Anyway, so what do I do now? Always motto mae. Nanto naku, I’ve changed, and now if I’m committed to action with an opponent, I love being more forward in a front stance.
Why have I made this change? Well …
Perhaps we need to look at some misnomers I’ve had with my bias against the front stance:
First, I thought that it made me susceptible to being pulled over. Perhaps that is true, but if someone is really giving me a good pull, I’m not going to be able to nullify it just because my weight is back a bit. So, if I’m really being pulled, I should go with it, and go forward with a movement that can put me in the advantage and the opponent in a disadvantage. Perhaps this is one thing to consider: My earlier decision made in tai chi chuan was largely based on fixed-step push hands scenarios were one has to protect against the threat of small pulls to get you off balance, but this scenario does not mirror all movements in the martial arts, and cannot define all-applicable perfect stance.
Second, I thought being forward made it hard to evade to the rear. This may also be true. If you are in a rear stance, you can certainly move easier to the rear; but that’s not the direction I usually want to go. After years of practicing, I’ve finally realized that by going backwards, you may have nullified an attack, but you haven’t given yourself much of an advantage. Instead, I would rather move directly towards an opponent if he is waiting, or counter to the side while still moving forward if the opponent is initiating the attack. This is actually a misnomer I’ve had about aikido. I’ve thought that it is a reactionary, passive, evasive, and confrontation-avoiding art. Perhaps these adjectives can be used from time to time to describe motions in aikido, but so can action-initiating, aggressive, and invasive to a certain extent. There are moments of contact and times when you are pushing against an opponent in aikido, but only done so if you have the advantage; be it leverage, momentum, or a particular angle.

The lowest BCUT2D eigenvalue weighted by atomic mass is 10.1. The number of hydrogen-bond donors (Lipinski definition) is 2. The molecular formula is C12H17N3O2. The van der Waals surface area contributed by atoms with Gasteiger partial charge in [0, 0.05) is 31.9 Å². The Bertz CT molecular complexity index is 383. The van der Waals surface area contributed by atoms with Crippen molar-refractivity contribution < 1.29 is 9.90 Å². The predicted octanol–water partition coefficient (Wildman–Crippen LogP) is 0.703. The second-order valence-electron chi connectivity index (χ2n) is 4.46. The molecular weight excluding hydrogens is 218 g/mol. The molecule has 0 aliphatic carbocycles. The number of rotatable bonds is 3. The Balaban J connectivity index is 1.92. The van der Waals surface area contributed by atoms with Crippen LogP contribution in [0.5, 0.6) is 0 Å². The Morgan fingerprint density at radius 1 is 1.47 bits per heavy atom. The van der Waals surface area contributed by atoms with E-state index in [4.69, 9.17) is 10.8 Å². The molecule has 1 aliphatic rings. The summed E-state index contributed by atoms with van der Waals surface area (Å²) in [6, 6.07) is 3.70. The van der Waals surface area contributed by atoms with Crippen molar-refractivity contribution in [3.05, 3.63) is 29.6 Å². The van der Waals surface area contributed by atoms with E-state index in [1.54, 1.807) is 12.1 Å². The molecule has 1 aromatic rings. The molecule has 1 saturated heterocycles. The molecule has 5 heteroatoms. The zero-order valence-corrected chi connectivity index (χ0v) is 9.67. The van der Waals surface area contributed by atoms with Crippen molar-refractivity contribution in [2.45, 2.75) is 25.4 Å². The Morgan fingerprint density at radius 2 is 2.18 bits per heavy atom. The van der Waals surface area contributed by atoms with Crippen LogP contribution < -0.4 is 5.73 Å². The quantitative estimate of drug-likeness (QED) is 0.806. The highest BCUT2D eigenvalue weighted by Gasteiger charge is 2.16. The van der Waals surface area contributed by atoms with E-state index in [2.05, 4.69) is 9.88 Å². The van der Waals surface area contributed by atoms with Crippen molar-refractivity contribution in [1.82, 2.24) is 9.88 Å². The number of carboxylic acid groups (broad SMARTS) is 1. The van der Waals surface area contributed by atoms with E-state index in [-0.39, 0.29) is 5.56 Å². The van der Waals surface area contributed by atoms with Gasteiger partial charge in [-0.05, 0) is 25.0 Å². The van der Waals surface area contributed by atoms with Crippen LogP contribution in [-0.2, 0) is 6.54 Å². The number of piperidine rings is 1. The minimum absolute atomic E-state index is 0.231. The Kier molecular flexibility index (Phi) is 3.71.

My third point is connected with the second, which is, leaning too far over the knee makes you only able to move forward effectively. Actually, though it isn’t the best stance for moving back, I think it allows enough movement back for me considering it’s forward advantage, which started being mentioned in the paragraph above. I want to move forward, take my opponents space, and deal with it however is most necessary. I can’t help but think of Bruce Lee’s philosophy in this question. Bruce Lee certainly favored a forward stance, and even advocated having is back heel off the ground so that his leg acted as a spring to further enhance his forward mobility. Certainly, Bruce Lee used techniques that were not only forward strikes, and did so sufficiently in his forward stance.
This question has haunted me ever since I stepped in the dojo here in Japan, but I’ve finally acquired enough legitimizations to convincingly practice the forward stance sensei wants me to. I think the largest motivation that has turned my opinion, is more of a “monkey-see, monkey-do” phenomenon. My sensei is the same height as me, and may be a few pounds heavier (due to a small pony keg he’s working on thanks to a love of sake), and I would bet money I could outlift him in any excercise in the weight room, but he has a strength and power that absolutley dwarfs me. He practices with a great ferocity as well as softness, that is utterly dominating. When he does a technique on me, I go exactly where he plans for me to go. When I do a technique on him that isn’t perfectly in line, I cannot go further without excerting all of the muscle strength I have to try and out-muscle him. This is not due to his muscle power, but the powerful stances and balance he has and uses in his techniques.
I may not have The Golden Answer to the knee question, but I have a shiny one that’s keeping my attention now.